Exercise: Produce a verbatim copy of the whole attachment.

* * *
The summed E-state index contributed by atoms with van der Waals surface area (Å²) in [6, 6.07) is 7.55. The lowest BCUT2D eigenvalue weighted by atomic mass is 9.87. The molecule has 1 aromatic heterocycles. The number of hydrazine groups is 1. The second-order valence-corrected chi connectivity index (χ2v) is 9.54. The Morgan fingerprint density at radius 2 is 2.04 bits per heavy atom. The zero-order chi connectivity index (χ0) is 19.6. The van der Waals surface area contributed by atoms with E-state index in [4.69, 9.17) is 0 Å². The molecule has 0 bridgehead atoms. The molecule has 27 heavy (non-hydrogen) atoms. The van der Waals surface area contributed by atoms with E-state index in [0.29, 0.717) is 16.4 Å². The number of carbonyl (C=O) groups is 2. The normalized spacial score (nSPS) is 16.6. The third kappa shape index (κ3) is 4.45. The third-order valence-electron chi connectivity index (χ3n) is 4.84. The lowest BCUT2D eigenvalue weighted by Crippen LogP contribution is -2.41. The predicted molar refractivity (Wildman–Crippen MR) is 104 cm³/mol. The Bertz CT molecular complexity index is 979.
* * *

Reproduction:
The summed E-state index contributed by atoms with van der Waals surface area (Å²) in [6, 6.07) is 7.55. The lowest BCUT2D eigenvalue weighted by atomic mass is 9.87. The molecule has 1 aromatic heterocycles. The number of hydrazine groups is 1. The second-order valence-corrected chi connectivity index (χ2v) is 9.54. The Morgan fingerprint density at radius 2 is 2.04 bits per heavy atom. The zero-order chi connectivity index (χ0) is 19.6. The van der Waals surface area contributed by atoms with E-state index in [4.69, 9.17) is 0 Å². The molecule has 0 bridgehead atoms. The molecule has 27 heavy (non-hydrogen) atoms. The van der Waals surface area contributed by atoms with E-state index in [0.29, 0.717) is 16.4 Å². The number of carbonyl (C=O) groups is 2. The normalized spacial score (nSPS) is 16.6. The third kappa shape index (κ3) is 4.45. The third-order valence-electron chi connectivity index (χ3n) is 4.84. The lowest BCUT2D eigenvalue weighted by Crippen LogP contribution is -2.41. The predicted molar refractivity (Wildman–Crippen MR) is 104 cm³/mol. The Bertz CT molecular complexity index is 979.